Wait, why was it moved in the first place? There had been discussion where several users had stated they liked it better as Musical artist, and it was then listed under the Uncontroversial proposals section. 17Drew 01:18, 14 October 2007 (UTC)
There is a large thread about this at Wikipedia talk:WikiProject Musicians#Consensus. Let's continue this there. I'm removing this editprotected request for now, until we decide what to do. --PEJL 01:40, 14 October 2007 (UTC)

{{editprotected}}

Please replace the following references in the template:

Thanks in advance. --PEJL 21:42, 21 October 2007 (UTC)

YesY Done - Nihiltres(t.l) 22:40, 21 October 2007 (UTC)

"Nationality" parameter

Can some thought be given to adding a "nationality" parameter to this infobox, in line with other infoboxes such as {{Infobox Person}} and {{Infobox Writer}}? Cheers, Jacklee 11:23, 14 October 2007 (UTC)

This has been discussed previously. Search for "nationality" on this talk page to see where. We already have fields "Born" and "Origin", which make a distinct field for nationality redundant in most cases. --PEJL 11:32, 14 October 2007 (UTC)

Right, found the previous discussion at "Template talk:Infobox_Musician/Archive 2#Nationality field". Can't say that I'm totally convinced by the reasons given for not including such a parameter, though. While birth places (for individuals) and origins (for groups) are unchangeable historical facts, nationality can change. It is useful to know, for instance, that singer Joe Bloggs was born in, say, Poland, but is now a US national. It would be misleading if the only information that appeared in the infobox was the fact that Bloggs was born in Kraków. Cheers, Jacklee 16:42, 14 October 2007 (UTC)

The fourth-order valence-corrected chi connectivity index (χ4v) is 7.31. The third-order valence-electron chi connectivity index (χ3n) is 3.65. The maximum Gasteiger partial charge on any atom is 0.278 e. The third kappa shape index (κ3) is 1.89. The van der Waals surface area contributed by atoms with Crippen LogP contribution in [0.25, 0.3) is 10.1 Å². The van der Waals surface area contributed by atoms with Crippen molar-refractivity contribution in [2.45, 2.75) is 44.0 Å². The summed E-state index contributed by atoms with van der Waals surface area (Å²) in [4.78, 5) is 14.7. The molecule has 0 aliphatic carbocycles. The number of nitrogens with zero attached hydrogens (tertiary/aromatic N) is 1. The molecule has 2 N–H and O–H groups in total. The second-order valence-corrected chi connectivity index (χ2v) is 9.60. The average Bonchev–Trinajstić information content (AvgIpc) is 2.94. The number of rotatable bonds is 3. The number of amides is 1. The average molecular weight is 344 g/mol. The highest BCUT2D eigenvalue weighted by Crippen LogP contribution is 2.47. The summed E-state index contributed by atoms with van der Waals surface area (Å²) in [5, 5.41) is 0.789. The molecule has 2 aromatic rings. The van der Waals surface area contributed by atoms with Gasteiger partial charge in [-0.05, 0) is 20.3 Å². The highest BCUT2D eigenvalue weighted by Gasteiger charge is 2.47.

Req: Move

{{editprotected}}

Please move to Template:Infobox Musical artist, per WT:MUSICIAN#Consensus. --PEJL 19:24, 21 October 2007 (UTC)

YesY Done - please let me know if there are leftover inconsistencies from the move. Nihiltres(t.l) 19:53, 21 October 2007 (UTC)

Req: Adjust line-height

{{editprotected}}

I've created a sandbox and testcases, and made some changes to the sandbox, to decrease the line-height slightly. Please apply the current sandbox. --PEJL 19:21, 28 October 2007 (UTC)

Two whitespace changes were made to the live template after the initial request was made. One of those was redundant and conflicts with the changes in the sandbox. The other change has been merged into the sandbox. Please apply the now current sandbox instead. --PEJL 08:00, 29 October 2007 (UTC)
YesY Done Nihiltres(t.l) 00:30, 2 November 2007 (UTC)

Associated acts

What about strict rules for associated acts? We should only allow spin offs ("Acts from which this act spun off; acts which spun off a group act"). We shouldn't allow (insignificant) projects/bands featuring 1 of the band members. It's ok for the band member's article but is not important for the band as a whole. To give an example: Audioslave is associated with Rage Against the Machine because Audioslave is Rage Against the Machine minus singer: a Rage Against the Machine spin off. The Nightwatchman however is only associated with Tom Morello, and only indirectly with Audioslave. It should not be included. Any opinions? Kameejl (Talk) 12:58, 30 October 2007 (UTC)